If you can’t go outside, which most of us can’t, go inside. Go inside yourself with yoga, and find meditations that are like a mental rehearsal that you can do for just self-soothing activities. There are lots of apps for this. Go inside during this time to heal, to calm, and to regenerate.”

     

    How do people who have trouble sleeping or suffer from insomnia get better sleep?

    Dr. Klaybor – “Better sleep really has to do with sleep hygiene. There are some things to take a look at for your own process and rituals for sleep. One of the sleep hygiene main principles is to establish a regular bedtime, with regular rituals. If possible, decrease or eliminate looking at blue light screens in bed, such as televisions, iPads, or phonesbecause it activates the brain.

    Deactivate the brain. Wind down by dimming the lights or doing some light reading. Go through your final preparation, getting into bed.

    Try to be consistent with that. There are some pretty good hypnotic tapes out there for people or music that you can use. Some people like a white noise sound. I love Alexa, by the wayI only have five of them at home. We have them in different rooms, so we can play soft music and just try to get yourself in the right frame of mind.

    Think about having good dreams. Close your eyes and think about having a good night’s sleep. Mentally rehearse programming to make that happen. Should you awaken or have trouble, don’t stay in bed tossing and turning. Get up, get busy for a little bit, but avoid television. Instead, do something that’s soothing like reading or listening to soft music. But don’t activate your brain too much, then try to go back to sleep.”

     

    What are some tips for handling the stress between the spouses during a stay at home order and spending 24/7 with them?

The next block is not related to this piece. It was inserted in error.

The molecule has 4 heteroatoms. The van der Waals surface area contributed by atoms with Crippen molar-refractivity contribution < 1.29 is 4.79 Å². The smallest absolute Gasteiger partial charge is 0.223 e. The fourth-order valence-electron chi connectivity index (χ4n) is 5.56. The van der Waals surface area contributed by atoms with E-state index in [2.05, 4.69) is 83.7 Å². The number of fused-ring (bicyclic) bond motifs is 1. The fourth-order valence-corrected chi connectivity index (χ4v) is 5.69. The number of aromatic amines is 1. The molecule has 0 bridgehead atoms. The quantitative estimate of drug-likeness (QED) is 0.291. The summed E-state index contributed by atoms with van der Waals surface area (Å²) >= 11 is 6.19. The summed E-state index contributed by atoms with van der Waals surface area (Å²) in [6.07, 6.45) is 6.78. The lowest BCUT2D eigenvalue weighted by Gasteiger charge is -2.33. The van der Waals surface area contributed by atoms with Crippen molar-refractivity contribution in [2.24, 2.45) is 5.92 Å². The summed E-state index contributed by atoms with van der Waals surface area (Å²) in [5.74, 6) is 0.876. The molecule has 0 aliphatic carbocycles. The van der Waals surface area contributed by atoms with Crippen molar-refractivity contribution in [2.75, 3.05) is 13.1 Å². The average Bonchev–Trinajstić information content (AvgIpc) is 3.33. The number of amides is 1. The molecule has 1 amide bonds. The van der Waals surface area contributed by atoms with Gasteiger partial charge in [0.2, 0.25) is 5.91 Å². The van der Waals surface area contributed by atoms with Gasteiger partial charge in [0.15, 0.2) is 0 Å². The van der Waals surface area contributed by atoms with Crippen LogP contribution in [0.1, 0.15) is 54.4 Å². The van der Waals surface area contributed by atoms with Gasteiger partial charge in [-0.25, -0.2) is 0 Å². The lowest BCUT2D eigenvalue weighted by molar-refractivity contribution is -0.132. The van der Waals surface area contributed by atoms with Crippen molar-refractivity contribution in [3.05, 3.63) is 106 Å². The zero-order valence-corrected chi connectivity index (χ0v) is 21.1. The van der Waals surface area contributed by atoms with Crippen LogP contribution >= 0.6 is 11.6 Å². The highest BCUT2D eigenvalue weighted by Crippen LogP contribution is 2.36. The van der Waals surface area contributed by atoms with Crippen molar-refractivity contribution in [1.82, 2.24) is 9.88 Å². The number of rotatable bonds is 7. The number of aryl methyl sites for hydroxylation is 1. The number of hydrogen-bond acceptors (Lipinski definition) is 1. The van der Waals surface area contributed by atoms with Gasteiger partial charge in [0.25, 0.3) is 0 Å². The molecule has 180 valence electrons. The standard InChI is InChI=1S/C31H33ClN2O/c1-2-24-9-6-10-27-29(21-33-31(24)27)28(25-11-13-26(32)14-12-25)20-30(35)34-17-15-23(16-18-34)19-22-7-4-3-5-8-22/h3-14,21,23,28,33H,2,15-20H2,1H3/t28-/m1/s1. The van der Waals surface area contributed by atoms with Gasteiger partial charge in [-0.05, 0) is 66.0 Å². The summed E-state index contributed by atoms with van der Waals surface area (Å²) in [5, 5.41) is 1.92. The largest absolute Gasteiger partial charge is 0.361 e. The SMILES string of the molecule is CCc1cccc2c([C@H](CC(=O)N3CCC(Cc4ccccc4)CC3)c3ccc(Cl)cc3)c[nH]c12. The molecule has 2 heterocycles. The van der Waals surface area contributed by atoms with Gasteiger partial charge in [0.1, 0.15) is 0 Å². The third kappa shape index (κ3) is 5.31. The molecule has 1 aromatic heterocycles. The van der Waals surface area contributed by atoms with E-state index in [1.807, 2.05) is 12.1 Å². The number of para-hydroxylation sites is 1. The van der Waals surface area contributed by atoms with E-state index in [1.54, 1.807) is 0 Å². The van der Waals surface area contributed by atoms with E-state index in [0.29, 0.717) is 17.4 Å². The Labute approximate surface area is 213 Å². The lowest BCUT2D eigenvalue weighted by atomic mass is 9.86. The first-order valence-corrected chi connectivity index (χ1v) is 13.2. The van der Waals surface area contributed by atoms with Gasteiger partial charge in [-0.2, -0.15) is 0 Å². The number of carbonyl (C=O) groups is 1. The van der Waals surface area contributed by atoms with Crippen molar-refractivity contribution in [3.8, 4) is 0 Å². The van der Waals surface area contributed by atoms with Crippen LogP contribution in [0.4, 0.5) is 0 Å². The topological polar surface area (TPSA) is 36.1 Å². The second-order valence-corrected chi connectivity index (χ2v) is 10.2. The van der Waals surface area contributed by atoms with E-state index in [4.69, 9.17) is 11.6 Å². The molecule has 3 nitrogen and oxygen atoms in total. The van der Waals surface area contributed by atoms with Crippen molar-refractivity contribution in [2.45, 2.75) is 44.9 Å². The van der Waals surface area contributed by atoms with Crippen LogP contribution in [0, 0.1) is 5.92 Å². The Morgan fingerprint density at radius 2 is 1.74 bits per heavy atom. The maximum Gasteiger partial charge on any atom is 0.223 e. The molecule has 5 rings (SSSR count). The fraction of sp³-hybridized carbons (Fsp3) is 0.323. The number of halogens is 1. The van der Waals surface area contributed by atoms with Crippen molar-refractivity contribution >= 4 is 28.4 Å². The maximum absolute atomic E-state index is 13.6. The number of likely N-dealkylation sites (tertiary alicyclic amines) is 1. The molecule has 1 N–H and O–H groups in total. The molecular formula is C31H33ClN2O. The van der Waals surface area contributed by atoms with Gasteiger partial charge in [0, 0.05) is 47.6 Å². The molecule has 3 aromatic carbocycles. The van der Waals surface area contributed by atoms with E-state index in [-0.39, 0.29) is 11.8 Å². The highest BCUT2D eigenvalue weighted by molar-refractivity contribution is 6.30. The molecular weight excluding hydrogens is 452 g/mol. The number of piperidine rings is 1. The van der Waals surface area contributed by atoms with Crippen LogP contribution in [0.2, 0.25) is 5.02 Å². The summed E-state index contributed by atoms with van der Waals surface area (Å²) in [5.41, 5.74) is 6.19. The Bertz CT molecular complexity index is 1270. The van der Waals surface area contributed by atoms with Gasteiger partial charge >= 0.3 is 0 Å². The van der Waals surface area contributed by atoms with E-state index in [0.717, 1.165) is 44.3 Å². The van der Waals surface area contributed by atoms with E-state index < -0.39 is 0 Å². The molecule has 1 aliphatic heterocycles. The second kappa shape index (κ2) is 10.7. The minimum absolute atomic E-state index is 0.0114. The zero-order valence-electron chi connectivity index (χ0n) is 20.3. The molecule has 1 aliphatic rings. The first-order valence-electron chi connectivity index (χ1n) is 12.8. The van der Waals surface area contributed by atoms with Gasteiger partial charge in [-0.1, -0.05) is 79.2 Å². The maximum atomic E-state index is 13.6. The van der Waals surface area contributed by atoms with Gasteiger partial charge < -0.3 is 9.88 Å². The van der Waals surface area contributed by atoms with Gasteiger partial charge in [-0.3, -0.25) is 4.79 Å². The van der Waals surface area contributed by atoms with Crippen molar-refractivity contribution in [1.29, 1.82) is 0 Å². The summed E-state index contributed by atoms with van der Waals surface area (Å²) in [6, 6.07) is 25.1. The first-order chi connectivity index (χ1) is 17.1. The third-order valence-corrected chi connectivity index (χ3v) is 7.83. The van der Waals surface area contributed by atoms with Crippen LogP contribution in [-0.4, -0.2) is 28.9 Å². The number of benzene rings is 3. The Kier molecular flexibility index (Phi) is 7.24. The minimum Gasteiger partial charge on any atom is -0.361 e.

Dr. Klaybor – I’ve heard in my practice in the last two weeks, two very different camps on this. One is, “I love having this person home. We haven’t gotten along this well in ages. We spend time, we walk together, we talk more.” So, it’s been a real asset to kind of building intimacy and closeness.

    The other camp are those that really don’t know how to communicate well and have maybe been estranged and distant for a whileforcing that to happen.

    Here’s an exercise that I tend to prescribe. Remove distractions and turn off the television. You say, “Okay, let’s talk for five minutes.” One person is to listen. The other one looks in their eyes, actively listens, nodding their head, saying, “Uh-huh (affirmative).” One person talks for two and a half minutes. The other one is not allowed to interrupt.

    Then the other one talks two and a half minutes about what’s on their mind. After that five minutes, you can discuss it as a way to open up channels about what you’re thinking and feeling.

    But I think planning ahead for, “Okay, what’s getting in our way of getting along? What are the problems that we’ve been avoiding and not addressing?” Of course, they may have to do that with some couples’ therapy if it’s really problematic down the road.

    But active listening and being empathetic really goes a long way with working on getting along.”

     

    In your opinion, what is the single most important piece of mental health to manage at this time?

    Dr. Klaybor – “Wow. These are some awesome questions by the way. The most important piece for mental health at this time is watching what you’re exposing yourself to that is toxic, negative or problematic, and minimizing it. Two, learning to pay attention to your inner dialogue so that you are building confidence, self-esteem, and affirming your life. Paying attention to what you’re grateful for, not what’s missing, and not what’s lost.